But back to the macro analysis: this cash concentration has created a de facto Superleague, with the only difference that it’s managed by our friends at UEFA and with the participation of a few other participants who can, every once in a while, upset these loaded squads.
But then there’s Mbappe. He could still stay in Paris, win the treble, learn from Messi, take the team to unprecedented heights, make it become a powerhouse in the next ten years and become filthy (filthier?) rich, but no. Sounds as though he can’t wait to run his own show. Four years ago he turned down the chance to play next to his childhood hero, Cristiano Ronaldo, and now he runs away from playing with Lionel Messi, in both cases because he wanted to lead, not to be led. And to do that he moves to a team which hasn’t hired real talent in two seasons and four transfer windows, which just hired a manager past his prime and that will have to offload some liabilities before they can reinforce the team. And, on top of that, he leaves to make HALF of what he’d make in Paris.
And why is that?
Because that second tier of historic European teams that apparently can’t keep up anymore with the (forgive me) plastic newcomers have something that those guys lack: cachet, prestige, reputation. I’m not sure how long this will last under the current circumstances, but if you’re a teenager who wants to rule world football, you’ll probably want to do it wearing Bayern’s, Real Madrid’s, Barcelona’s or AC Milan’s shirt, not City’s or PSG’s. Those historical brands still retain their allure, and the fact that they’re struggling may even increase their appeal among some players: ladies and gents, I took team X back to relevance.
That will surely change. If Guardiola and Tuchel stay where they are for a few years and Qatar keeps pumping cash into Paris, the new generations will grow into those teams, and that football. I just hope that more players and coaches choose the challenge over the safe and financially rewarding options: those are the stories we all want to write and read about.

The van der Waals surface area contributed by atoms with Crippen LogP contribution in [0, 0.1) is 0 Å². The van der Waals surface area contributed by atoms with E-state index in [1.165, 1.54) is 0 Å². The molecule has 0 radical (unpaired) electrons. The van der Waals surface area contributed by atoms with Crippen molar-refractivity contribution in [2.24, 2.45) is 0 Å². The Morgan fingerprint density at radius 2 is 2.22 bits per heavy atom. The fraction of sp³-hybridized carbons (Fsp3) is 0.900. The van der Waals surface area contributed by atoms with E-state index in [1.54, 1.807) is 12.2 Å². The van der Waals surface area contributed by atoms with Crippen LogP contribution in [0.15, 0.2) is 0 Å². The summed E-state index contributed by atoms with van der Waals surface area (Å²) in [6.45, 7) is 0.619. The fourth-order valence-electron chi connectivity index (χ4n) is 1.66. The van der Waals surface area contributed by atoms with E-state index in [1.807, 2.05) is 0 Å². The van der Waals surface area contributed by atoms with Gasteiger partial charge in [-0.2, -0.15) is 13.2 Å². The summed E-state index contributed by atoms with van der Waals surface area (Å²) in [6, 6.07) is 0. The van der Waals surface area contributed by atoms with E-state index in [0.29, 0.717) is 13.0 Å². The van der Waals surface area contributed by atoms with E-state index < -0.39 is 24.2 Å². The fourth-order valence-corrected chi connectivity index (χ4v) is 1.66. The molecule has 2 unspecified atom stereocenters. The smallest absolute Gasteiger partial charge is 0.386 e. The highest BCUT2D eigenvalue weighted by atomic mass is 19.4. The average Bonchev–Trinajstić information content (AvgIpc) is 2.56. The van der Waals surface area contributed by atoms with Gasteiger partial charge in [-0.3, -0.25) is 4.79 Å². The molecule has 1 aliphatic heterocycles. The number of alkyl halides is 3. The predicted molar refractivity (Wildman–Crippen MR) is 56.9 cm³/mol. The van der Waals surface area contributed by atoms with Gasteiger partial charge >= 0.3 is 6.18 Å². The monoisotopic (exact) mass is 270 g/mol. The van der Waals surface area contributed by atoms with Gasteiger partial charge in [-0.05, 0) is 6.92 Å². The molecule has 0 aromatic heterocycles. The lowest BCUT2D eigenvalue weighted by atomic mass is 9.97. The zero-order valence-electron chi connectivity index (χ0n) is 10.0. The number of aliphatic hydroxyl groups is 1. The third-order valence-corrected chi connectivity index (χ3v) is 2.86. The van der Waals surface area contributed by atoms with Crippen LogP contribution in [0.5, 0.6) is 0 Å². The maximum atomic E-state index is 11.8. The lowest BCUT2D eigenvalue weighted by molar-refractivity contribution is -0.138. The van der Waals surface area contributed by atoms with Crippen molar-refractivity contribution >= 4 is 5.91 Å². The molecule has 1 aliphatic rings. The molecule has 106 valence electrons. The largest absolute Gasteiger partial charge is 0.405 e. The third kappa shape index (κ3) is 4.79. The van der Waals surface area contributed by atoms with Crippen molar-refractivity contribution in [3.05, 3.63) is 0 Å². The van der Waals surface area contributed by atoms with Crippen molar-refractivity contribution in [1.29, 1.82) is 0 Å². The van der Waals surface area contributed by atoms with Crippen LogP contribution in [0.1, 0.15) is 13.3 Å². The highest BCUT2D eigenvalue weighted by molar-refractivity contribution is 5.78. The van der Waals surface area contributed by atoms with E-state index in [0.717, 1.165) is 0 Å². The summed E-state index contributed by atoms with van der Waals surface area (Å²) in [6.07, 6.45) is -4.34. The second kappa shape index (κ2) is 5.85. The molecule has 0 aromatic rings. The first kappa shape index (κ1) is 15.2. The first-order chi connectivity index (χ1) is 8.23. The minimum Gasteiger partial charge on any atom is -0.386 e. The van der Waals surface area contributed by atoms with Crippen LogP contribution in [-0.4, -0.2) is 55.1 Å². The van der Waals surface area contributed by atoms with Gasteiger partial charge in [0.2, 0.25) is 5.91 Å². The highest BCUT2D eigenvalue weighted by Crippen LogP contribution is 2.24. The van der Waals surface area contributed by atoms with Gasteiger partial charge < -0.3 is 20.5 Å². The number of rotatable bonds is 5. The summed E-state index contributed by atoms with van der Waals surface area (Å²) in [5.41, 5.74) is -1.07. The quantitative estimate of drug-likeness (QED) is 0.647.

- Mallorca (5th) vs Espanyol (13th): 1. (27/08, 20:00)
Tweeted this result on Friday afternoon. Mallorca look great, Kubo has become a 90-minute menace and Espanyol still need some dynamite up front. Maybe the recently signed Loren (former Betis player) will help.
2. Valencia (6th) vs Alavés (19th): 2. (27/08, 22:15)
Also tweeted this prediction and it was a huge mistake by this scribe. I thought Alaves would upset Valencia, but the locals love late kick offs and Bordalas has already instilled his stamina and aggression in the locals’ DNA. Watched a good 60 minutes of this and it’s the best Valencia I’ve seen in 18 months. Beware. If the front office stay put (huge “if”), Valencia could enjoy a more than entertaining season.
3. Celta (16th) vs Athletic (11th): 1 (28/08, 17:00)
Tough one to pick, as I really like both coaches, something that very randomly happens. I’ll side with the hosts: their combination of young talent and experience must click at some point, and Coudet should be able to get that going.
Athletic, with their self-imposed hiring limitations, seem unable to take the quality leap that would keep their fans more content, so they are now impossible to calibrate. One day they impress vs Barcelona, the following they lose to Celta (yes, they will). Perhaps they should hire four or five Real Sociedad youngsters…
4. Elche (17th) vs Sevilla (1st): 2 (28/08, 19:30)
Sevilla are my dark horse for the title this season. Their squad may not be the best but it’s very likely the deepest. Their summer reinforcements are fantastic, and the team now knows what Lopetegui wants from them. Remember this paragraph when we’re at matchday 32. This team is going to challenge for the title, and when you’re correctly motivated, Elche should be a walk in the park.